DUPUIS, notary of the Saint-Jacques quarter, time of Louis Philippe; affectedly pious; beadle of the parish. He kept the savings of a lot of servants. Theodose de la Peyrade, who drummed up trade for him in this special line, induced Mme. Lambert, the housekeeper of M. Picot, to place two thousand five hundred francs, saved at her employer’s expense, with this virtuous man, who immediately went into bankruptcy. [The Middle Classes.]

DUPUIS (Adele), Parisian actress who for a long time and brilliantly held the leading roles and creations at the Gaite theatre. In 1821 she dined with the chief claquer, Braulard, in company with Ducange, Frederic Dupetit-Mere and Mlle. Millot. [A Distinguished Provincial at Paris.]

DURAND, real name of the Chessels. This name of Chessel had been borrowed by Mme. Durand, who was born a Chessel.

DURET (Abbe), cure of Sancerre during the Restoration; aged member of the old clerical school. Excellent company; a frequenter of the home of Mme. de la Baudraye, where he satisfied his penchant for gaming. With much finesse Duret showed this young woman the character of M. de la Baudraye in its true light. He counseled her to seek in literature relief from the bitterness of her wedded life. [The Muse of the Department.]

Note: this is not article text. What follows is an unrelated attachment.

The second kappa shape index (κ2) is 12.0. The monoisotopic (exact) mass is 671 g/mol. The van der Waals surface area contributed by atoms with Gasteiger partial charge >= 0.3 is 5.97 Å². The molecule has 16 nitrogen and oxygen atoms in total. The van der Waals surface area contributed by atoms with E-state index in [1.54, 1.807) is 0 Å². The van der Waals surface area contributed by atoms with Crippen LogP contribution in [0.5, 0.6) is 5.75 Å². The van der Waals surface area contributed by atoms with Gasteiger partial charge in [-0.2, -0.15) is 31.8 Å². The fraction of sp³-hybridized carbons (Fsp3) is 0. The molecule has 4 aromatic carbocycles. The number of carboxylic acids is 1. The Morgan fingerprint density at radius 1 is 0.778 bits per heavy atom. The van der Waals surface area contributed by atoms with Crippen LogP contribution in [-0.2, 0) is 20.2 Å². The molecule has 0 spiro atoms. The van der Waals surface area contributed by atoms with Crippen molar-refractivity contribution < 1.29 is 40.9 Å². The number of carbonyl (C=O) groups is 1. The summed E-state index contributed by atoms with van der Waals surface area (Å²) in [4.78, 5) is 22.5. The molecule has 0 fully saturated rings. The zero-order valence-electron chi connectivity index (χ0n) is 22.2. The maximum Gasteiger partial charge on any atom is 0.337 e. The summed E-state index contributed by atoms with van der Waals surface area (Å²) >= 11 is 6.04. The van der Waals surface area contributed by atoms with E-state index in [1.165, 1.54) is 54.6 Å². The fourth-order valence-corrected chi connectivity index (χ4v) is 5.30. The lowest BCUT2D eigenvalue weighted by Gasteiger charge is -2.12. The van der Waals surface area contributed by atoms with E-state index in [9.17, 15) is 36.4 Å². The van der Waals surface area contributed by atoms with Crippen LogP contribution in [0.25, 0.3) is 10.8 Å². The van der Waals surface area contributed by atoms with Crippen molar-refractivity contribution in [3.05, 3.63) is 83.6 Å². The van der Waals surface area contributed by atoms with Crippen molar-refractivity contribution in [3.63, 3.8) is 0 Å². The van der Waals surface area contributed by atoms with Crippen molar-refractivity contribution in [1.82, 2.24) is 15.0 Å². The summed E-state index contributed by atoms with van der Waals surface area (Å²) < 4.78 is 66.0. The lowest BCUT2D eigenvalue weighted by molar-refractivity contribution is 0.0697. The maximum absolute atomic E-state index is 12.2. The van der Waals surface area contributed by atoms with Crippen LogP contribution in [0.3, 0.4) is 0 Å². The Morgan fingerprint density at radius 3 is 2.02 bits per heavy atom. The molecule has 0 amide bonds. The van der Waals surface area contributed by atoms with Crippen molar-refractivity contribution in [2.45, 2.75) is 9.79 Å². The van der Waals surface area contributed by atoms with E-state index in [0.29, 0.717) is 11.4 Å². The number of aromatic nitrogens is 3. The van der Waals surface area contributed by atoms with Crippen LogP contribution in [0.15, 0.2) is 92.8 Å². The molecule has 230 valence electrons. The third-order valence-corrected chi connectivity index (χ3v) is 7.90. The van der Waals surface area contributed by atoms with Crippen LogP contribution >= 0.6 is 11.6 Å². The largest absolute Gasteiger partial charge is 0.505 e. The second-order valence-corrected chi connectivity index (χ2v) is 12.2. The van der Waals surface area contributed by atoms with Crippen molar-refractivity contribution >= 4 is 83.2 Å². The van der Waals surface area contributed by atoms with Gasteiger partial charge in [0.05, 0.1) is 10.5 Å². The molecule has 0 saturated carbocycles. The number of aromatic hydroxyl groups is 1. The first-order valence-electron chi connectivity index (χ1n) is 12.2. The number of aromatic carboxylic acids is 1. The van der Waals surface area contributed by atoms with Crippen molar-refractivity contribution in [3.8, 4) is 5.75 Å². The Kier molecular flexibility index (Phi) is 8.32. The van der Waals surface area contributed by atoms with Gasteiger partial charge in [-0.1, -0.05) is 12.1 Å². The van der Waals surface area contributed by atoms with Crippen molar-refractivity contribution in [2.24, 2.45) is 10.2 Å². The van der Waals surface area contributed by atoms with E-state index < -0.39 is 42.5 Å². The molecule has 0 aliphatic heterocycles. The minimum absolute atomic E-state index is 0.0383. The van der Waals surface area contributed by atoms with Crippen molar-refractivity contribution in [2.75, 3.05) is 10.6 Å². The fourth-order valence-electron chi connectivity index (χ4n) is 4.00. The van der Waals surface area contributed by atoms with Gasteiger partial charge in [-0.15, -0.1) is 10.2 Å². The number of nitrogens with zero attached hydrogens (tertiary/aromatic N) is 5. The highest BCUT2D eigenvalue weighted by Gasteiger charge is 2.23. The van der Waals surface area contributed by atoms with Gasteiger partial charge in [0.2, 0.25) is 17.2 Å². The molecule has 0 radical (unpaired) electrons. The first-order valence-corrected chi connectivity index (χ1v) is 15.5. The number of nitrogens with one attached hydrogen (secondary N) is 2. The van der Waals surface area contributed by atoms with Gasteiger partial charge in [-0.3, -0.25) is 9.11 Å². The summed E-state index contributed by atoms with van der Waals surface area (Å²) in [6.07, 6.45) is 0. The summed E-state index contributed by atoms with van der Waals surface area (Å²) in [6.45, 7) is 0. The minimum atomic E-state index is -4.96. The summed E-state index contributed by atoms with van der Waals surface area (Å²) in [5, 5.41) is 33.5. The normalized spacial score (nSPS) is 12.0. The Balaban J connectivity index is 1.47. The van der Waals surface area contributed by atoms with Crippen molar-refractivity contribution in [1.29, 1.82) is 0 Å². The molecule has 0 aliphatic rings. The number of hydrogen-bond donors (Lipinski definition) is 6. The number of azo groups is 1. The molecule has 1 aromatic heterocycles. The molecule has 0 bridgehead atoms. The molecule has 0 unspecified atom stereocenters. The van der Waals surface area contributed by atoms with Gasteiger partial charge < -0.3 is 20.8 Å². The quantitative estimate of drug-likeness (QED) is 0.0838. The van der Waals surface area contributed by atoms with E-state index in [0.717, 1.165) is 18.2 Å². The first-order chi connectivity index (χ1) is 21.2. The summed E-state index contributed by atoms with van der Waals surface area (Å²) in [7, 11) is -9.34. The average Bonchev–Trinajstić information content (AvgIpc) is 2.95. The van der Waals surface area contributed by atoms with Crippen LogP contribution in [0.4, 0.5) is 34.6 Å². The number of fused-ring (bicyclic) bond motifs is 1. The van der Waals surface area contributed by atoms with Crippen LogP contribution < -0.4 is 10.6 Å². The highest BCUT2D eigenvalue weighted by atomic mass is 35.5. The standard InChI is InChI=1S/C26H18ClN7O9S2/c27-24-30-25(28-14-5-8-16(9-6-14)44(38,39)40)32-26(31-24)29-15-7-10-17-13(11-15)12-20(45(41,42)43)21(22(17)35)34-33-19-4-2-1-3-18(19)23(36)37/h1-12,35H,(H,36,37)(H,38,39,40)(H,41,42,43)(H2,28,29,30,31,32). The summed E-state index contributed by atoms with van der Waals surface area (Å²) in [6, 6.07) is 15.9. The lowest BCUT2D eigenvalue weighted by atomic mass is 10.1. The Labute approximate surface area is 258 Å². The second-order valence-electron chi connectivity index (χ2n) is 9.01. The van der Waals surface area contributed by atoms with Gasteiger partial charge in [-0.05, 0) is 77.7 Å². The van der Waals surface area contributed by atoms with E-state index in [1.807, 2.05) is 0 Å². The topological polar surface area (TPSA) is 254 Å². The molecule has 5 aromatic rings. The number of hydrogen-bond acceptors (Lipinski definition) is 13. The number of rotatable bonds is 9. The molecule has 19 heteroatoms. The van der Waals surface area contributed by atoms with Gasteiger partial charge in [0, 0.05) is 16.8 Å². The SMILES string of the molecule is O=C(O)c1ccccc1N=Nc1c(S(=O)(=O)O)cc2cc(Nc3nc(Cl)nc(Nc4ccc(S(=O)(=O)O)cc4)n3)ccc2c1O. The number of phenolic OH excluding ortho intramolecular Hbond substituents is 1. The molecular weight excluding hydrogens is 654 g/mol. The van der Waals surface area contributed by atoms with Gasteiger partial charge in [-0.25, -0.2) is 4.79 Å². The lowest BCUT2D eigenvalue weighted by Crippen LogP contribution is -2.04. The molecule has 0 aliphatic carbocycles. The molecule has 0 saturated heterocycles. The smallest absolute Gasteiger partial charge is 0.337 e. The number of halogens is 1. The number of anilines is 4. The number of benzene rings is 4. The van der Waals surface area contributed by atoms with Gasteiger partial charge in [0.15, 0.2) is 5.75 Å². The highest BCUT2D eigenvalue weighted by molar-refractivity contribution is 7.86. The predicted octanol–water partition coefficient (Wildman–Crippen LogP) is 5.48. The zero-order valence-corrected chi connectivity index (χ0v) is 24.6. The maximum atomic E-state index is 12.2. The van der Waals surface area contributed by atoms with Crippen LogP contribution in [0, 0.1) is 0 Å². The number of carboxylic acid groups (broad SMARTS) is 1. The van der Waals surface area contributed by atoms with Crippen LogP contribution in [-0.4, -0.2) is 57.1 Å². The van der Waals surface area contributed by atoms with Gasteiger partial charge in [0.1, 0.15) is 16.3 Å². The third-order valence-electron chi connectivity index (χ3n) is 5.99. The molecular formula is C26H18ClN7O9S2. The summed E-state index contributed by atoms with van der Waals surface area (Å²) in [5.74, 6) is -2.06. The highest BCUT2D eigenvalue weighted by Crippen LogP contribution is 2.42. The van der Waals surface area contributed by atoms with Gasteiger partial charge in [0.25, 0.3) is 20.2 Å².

DURIAU, a celebrated accoucheur of Paris. Assisted by Bianchon he delivered Mme. de la Baudraye of a child at the home of Lousteau, its father, in 1837. [The Muse of the Department.]

DURIEU, cook and house servant at the chateau de Cinq-Cygne, under the Consulate. An old and trusted servant, thoroughly devoted to his mistress, Laurence de Cinq-Cygne, whose fortunes he had always followed. He was a married man, his wife being general housekeeper in the establishment. [The Gondreville Mystery.]

DUROC (Gerard-Christophe-Michel), Duc de Frioul; grand marshal of the palace of Napoleon; born at Pont-a-Mousson, in 1772; killed on the battlefield in 1813. On October 13, 1806, the eve of the battle of Jena, he conducted the Marquis de Chargeboeuf and Laurence de Cinq-Cygne to the Emperor’s presence. [The Gondreville Mystery.] In April, 1813, he was at a dress-parade at the Carrousel, Paris, when Napoleon addressed him, regarding Mlle. de Chatillonest, noted by him in the throng, in language which made the grand marshal smile. [A Woman of Thirty.]

DURUT (Jean-Francois), a criminal whom Prudence Servien helped convict to hard labor by her testimony in the Court of Assizes. Durut took oath to Prudence, before the same tribunal, that, once free, he would kill her. However, he was executed at the bagne of Toulon four years later (1829). Jacques Collin, alias Vautrin, to obtain Prudence’s affections, boasted of having freed her from Durut, whose threat held her in perpetual terror. [Scenes from a Courtesan’s Life.]